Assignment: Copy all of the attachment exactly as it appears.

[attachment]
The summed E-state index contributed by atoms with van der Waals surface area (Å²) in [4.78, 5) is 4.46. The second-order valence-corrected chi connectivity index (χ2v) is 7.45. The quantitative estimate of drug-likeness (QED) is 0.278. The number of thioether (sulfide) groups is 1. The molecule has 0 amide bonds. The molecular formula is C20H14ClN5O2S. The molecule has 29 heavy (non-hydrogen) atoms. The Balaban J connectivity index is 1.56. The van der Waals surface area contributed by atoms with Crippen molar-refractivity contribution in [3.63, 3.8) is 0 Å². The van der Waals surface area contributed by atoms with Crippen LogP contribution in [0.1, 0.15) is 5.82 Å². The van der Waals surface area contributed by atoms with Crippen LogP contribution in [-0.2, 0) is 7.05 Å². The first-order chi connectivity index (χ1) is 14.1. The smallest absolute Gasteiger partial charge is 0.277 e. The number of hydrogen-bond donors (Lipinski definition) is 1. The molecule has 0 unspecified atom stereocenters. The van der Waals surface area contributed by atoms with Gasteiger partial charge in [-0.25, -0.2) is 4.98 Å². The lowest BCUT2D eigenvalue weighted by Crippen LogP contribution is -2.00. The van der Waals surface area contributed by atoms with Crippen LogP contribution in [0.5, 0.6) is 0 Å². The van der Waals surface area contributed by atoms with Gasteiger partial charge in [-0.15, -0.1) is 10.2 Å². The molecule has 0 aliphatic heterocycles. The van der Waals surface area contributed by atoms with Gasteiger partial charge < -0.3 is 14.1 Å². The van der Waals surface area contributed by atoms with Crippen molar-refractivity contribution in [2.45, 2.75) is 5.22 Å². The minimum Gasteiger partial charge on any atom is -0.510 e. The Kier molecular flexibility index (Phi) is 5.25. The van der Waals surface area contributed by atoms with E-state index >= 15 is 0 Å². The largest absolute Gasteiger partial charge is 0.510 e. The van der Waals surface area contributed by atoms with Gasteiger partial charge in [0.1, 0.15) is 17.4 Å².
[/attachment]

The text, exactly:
The summed E-state index contributed by atoms with van der Waals surface area (Å²) in [4.78, 5) is 4.46. The second-order valence-corrected chi connectivity index (χ2v) is 7.45. The quantitative estimate of drug-likeness (QED) is 0.278. The number of thioether (sulfide) groups is 1. The molecule has 0 amide bonds. The molecular formula is C20H14ClN5O2S. The molecule has 29 heavy (non-hydrogen) atoms. The Balaban J connectivity index is 1.56. The van der Waals surface area contributed by atoms with Crippen molar-refractivity contribution in [3.63, 3.8) is 0 Å². The van der Waals surface area contributed by atoms with Crippen LogP contribution in [0.1, 0.15) is 5.82 Å². The van der Waals surface area contributed by atoms with Crippen LogP contribution in [-0.2, 0) is 7.05 Å². The first-order chi connectivity index (χ1) is 14.1. The smallest absolute Gasteiger partial charge is 0.277 e. The number of hydrogen-bond donors (Lipinski definition) is 1. The molecule has 0 unspecified atom stereocenters. The van der Waals surface area contributed by atoms with Gasteiger partial charge in [-0.25, -0.2) is 4.98 Å². The lowest BCUT2D eigenvalue weighted by Crippen LogP contribution is -2.00. The van der Waals surface area contributed by atoms with Crippen LogP contribution in [0.5, 0.6) is 0 Å². The van der Waals surface area contributed by atoms with Gasteiger partial charge in [-0.15, -0.1) is 10.2 Å². The molecule has 0 aliphatic heterocycles. The van der Waals surface area contributed by atoms with Gasteiger partial charge < -0.3 is 14.1 Å². The van der Waals surface area contributed by atoms with Crippen molar-refractivity contribution in [2.45, 2.75) is 5.22 Å². The minimum Gasteiger partial charge on any atom is -0.510 e. The Kier molecular flexibility index (Phi) is 5.25. The van der Waals surface area contributed by atoms with E-state index >= 15 is 0 Å². The largest absolute Gasteiger partial charge is 0.510 e. The van der Waals surface area contributed by atoms with Gasteiger partial charge in [0.1, 0.15) is 17.4 Å².